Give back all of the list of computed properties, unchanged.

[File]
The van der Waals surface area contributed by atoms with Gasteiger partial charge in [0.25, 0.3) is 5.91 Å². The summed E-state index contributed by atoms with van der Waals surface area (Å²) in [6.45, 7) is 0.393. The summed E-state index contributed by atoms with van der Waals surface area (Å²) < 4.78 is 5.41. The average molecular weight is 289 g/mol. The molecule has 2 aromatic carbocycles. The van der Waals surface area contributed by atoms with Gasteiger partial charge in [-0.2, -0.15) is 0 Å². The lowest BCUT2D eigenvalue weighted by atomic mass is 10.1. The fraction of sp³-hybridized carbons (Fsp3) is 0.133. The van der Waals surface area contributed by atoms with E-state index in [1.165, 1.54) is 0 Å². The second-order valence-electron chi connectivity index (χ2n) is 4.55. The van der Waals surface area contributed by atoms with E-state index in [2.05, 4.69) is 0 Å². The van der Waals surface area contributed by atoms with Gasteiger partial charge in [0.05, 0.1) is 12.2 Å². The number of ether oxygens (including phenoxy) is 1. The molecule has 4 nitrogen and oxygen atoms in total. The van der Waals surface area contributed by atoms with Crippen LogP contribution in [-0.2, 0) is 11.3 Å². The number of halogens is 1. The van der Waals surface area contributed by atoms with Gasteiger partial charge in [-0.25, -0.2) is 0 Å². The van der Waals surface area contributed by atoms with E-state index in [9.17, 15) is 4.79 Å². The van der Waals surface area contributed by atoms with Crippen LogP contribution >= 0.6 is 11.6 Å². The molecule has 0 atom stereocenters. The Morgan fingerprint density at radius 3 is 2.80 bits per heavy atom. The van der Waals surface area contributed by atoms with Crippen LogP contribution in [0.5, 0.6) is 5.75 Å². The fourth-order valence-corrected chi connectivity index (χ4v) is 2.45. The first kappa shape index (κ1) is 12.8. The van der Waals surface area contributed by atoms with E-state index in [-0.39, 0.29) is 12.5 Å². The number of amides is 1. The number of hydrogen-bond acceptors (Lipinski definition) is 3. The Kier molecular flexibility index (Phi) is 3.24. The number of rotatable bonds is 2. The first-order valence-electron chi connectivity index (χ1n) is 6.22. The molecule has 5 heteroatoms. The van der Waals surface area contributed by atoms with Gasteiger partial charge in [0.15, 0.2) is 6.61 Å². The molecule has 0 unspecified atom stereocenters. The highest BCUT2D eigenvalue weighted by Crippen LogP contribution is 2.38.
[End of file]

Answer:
The van der Waals surface area contributed by atoms with Gasteiger partial charge in [0.25, 0.3) is 5.91 Å². The summed E-state index contributed by atoms with van der Waals surface area (Å²) in [6.45, 7) is 0.393. The summed E-state index contributed by atoms with van der Waals surface area (Å²) < 4.78 is 5.41. The average molecular weight is 289 g/mol. The molecule has 2 aromatic carbocycles. The van der Waals surface area contributed by atoms with Gasteiger partial charge in [-0.2, -0.15) is 0 Å². The lowest BCUT2D eigenvalue weighted by atomic mass is 10.1. The fraction of sp³-hybridized carbons (Fsp3) is 0.133. The van der Waals surface area contributed by atoms with E-state index in [1.165, 1.54) is 0 Å². The second-order valence-electron chi connectivity index (χ2n) is 4.55. The van der Waals surface area contributed by atoms with E-state index in [2.05, 4.69) is 0 Å². The van der Waals surface area contributed by atoms with Gasteiger partial charge in [0.05, 0.1) is 12.2 Å². The number of ether oxygens (including phenoxy) is 1. The molecule has 4 nitrogen and oxygen atoms in total. The van der Waals surface area contributed by atoms with Crippen LogP contribution in [-0.2, 0) is 11.3 Å². The number of halogens is 1. The van der Waals surface area contributed by atoms with Gasteiger partial charge in [-0.25, -0.2) is 0 Å². The van der Waals surface area contributed by atoms with E-state index in [9.17, 15) is 4.79 Å². The van der Waals surface area contributed by atoms with Crippen LogP contribution >= 0.6 is 11.6 Å². The molecule has 0 atom stereocenters. The Morgan fingerprint density at radius 3 is 2.80 bits per heavy atom. The van der Waals surface area contributed by atoms with Crippen LogP contribution in [0.5, 0.6) is 5.75 Å². The fourth-order valence-corrected chi connectivity index (χ4v) is 2.45. The first kappa shape index (κ1) is 12.8. The van der Waals surface area contributed by atoms with E-state index in [-0.39, 0.29) is 12.5 Å². The number of amides is 1. The number of hydrogen-bond acceptors (Lipinski definition) is 3. The Kier molecular flexibility index (Phi) is 3.24. The number of rotatable bonds is 2. The first-order valence-electron chi connectivity index (χ1n) is 6.22. The molecule has 5 heteroatoms. The van der Waals surface area contributed by atoms with Gasteiger partial charge in [0.15, 0.2) is 6.61 Å². The molecule has 0 unspecified atom stereocenters. The highest BCUT2D eigenvalue weighted by Crippen LogP contribution is 2.38.